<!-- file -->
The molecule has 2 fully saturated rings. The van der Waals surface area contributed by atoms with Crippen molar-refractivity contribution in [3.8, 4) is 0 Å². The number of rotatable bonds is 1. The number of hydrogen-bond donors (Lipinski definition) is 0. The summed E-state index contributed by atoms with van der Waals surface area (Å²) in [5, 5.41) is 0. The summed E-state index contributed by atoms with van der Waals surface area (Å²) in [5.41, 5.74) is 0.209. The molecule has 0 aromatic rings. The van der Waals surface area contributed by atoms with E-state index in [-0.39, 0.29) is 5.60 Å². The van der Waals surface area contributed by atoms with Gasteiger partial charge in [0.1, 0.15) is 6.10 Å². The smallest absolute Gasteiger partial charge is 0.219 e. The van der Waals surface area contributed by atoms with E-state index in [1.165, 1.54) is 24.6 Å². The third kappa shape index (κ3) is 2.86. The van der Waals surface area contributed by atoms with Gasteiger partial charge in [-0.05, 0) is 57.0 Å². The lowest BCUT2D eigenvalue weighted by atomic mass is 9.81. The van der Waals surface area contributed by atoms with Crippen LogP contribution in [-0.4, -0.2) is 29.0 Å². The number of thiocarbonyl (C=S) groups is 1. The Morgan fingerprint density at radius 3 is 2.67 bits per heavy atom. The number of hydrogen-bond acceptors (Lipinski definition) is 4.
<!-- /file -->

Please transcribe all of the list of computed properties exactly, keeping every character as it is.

The molecule has 2 fully saturated rings. The van der Waals surface area contributed by atoms with Crippen molar-refractivity contribution in [3.8, 4) is 0 Å². The number of rotatable bonds is 1. The number of hydrogen-bond donors (Lipinski definition) is 0. The summed E-state index contributed by atoms with van der Waals surface area (Å²) in [5, 5.41) is 0. The summed E-state index contributed by atoms with van der Waals surface area (Å²) in [5.41, 5.74) is 0.209. The molecule has 0 aromatic rings. The van der Waals surface area contributed by atoms with E-state index in [-0.39, 0.29) is 5.60 Å². The van der Waals surface area contributed by atoms with Gasteiger partial charge in [0.1, 0.15) is 6.10 Å². The smallest absolute Gasteiger partial charge is 0.219 e. The van der Waals surface area contributed by atoms with E-state index in [1.165, 1.54) is 24.6 Å². The third kappa shape index (κ3) is 2.86. The van der Waals surface area contributed by atoms with Gasteiger partial charge in [-0.05, 0) is 57.0 Å². The lowest BCUT2D eigenvalue weighted by atomic mass is 9.81. The van der Waals surface area contributed by atoms with Crippen LogP contribution in [-0.4, -0.2) is 29.0 Å². The number of thiocarbonyl (C=S) groups is 1. The Morgan fingerprint density at radius 3 is 2.67 bits per heavy atom. The number of hydrogen-bond acceptors (Lipinski definition) is 4.